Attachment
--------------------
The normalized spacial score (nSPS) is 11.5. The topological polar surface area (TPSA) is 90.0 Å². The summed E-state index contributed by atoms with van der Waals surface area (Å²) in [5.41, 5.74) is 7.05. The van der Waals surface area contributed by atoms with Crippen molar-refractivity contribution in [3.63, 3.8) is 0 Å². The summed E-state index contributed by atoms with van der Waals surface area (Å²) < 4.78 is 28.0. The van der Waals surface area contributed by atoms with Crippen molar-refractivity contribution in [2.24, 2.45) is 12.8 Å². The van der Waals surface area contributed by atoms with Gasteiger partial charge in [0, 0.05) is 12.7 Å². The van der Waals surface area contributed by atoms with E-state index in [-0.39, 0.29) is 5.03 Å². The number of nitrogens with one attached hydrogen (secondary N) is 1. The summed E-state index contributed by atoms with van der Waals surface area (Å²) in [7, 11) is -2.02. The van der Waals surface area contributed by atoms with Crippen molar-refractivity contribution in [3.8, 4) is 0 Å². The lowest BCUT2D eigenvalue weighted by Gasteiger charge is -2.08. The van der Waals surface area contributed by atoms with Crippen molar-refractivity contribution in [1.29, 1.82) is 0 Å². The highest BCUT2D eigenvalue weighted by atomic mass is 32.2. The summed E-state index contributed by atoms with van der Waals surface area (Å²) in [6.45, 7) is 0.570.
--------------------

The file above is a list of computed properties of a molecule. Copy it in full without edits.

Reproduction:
The normalized spacial score (nSPS) is 11.5. The topological polar surface area (TPSA) is 90.0 Å². The summed E-state index contributed by atoms with van der Waals surface area (Å²) in [5.41, 5.74) is 7.05. The van der Waals surface area contributed by atoms with Crippen molar-refractivity contribution in [3.63, 3.8) is 0 Å². The summed E-state index contributed by atoms with van der Waals surface area (Å²) < 4.78 is 28.0. The van der Waals surface area contributed by atoms with Crippen molar-refractivity contribution in [2.24, 2.45) is 12.8 Å². The van der Waals surface area contributed by atoms with Gasteiger partial charge in [0, 0.05) is 12.7 Å². The van der Waals surface area contributed by atoms with E-state index in [-0.39, 0.29) is 5.03 Å². The number of nitrogens with one attached hydrogen (secondary N) is 1. The summed E-state index contributed by atoms with van der Waals surface area (Å²) in [7, 11) is -2.02. The van der Waals surface area contributed by atoms with Crippen molar-refractivity contribution in [3.8, 4) is 0 Å². The lowest BCUT2D eigenvalue weighted by Gasteiger charge is -2.08. The van der Waals surface area contributed by atoms with Crippen molar-refractivity contribution in [1.29, 1.82) is 0 Å². The highest BCUT2D eigenvalue weighted by atomic mass is 32.2. The summed E-state index contributed by atoms with van der Waals surface area (Å²) in [6.45, 7) is 0.570.